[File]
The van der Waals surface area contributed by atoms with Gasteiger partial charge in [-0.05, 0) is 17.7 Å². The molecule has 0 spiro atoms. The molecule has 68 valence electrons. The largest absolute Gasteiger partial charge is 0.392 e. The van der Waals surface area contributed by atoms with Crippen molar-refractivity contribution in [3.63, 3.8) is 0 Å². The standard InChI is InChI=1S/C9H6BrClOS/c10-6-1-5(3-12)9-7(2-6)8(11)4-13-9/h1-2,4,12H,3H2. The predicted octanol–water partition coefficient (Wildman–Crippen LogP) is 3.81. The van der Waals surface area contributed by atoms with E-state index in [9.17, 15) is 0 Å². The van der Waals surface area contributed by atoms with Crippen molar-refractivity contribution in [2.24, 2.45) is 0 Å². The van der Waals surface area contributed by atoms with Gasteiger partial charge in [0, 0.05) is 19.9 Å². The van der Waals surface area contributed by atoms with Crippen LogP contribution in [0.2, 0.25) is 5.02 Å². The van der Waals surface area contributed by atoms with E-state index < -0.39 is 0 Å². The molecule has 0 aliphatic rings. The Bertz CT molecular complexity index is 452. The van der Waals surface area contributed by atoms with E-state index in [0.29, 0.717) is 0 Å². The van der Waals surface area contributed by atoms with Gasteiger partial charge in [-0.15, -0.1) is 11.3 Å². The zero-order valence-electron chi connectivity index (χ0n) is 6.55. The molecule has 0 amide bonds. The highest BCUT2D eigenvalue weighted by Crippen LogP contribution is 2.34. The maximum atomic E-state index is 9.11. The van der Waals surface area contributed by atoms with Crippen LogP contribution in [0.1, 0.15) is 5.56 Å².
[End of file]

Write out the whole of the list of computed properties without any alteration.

The van der Waals surface area contributed by atoms with Gasteiger partial charge in [-0.05, 0) is 17.7 Å². The molecule has 0 spiro atoms. The molecule has 68 valence electrons. The largest absolute Gasteiger partial charge is 0.392 e. The van der Waals surface area contributed by atoms with Crippen molar-refractivity contribution in [3.63, 3.8) is 0 Å². The standard InChI is InChI=1S/C9H6BrClOS/c10-6-1-5(3-12)9-7(2-6)8(11)4-13-9/h1-2,4,12H,3H2. The predicted octanol–water partition coefficient (Wildman–Crippen LogP) is 3.81. The van der Waals surface area contributed by atoms with E-state index in [9.17, 15) is 0 Å². The van der Waals surface area contributed by atoms with Crippen molar-refractivity contribution in [2.24, 2.45) is 0 Å². The van der Waals surface area contributed by atoms with Gasteiger partial charge in [0, 0.05) is 19.9 Å². The van der Waals surface area contributed by atoms with Crippen LogP contribution in [0.2, 0.25) is 5.02 Å². The van der Waals surface area contributed by atoms with E-state index < -0.39 is 0 Å². The molecule has 0 aliphatic rings. The Bertz CT molecular complexity index is 452. The van der Waals surface area contributed by atoms with E-state index in [0.29, 0.717) is 0 Å². The van der Waals surface area contributed by atoms with Gasteiger partial charge in [-0.15, -0.1) is 11.3 Å². The zero-order valence-electron chi connectivity index (χ0n) is 6.55. The molecule has 0 amide bonds. The highest BCUT2D eigenvalue weighted by Crippen LogP contribution is 2.34. The maximum atomic E-state index is 9.11. The van der Waals surface area contributed by atoms with Crippen LogP contribution in [0.1, 0.15) is 5.56 Å².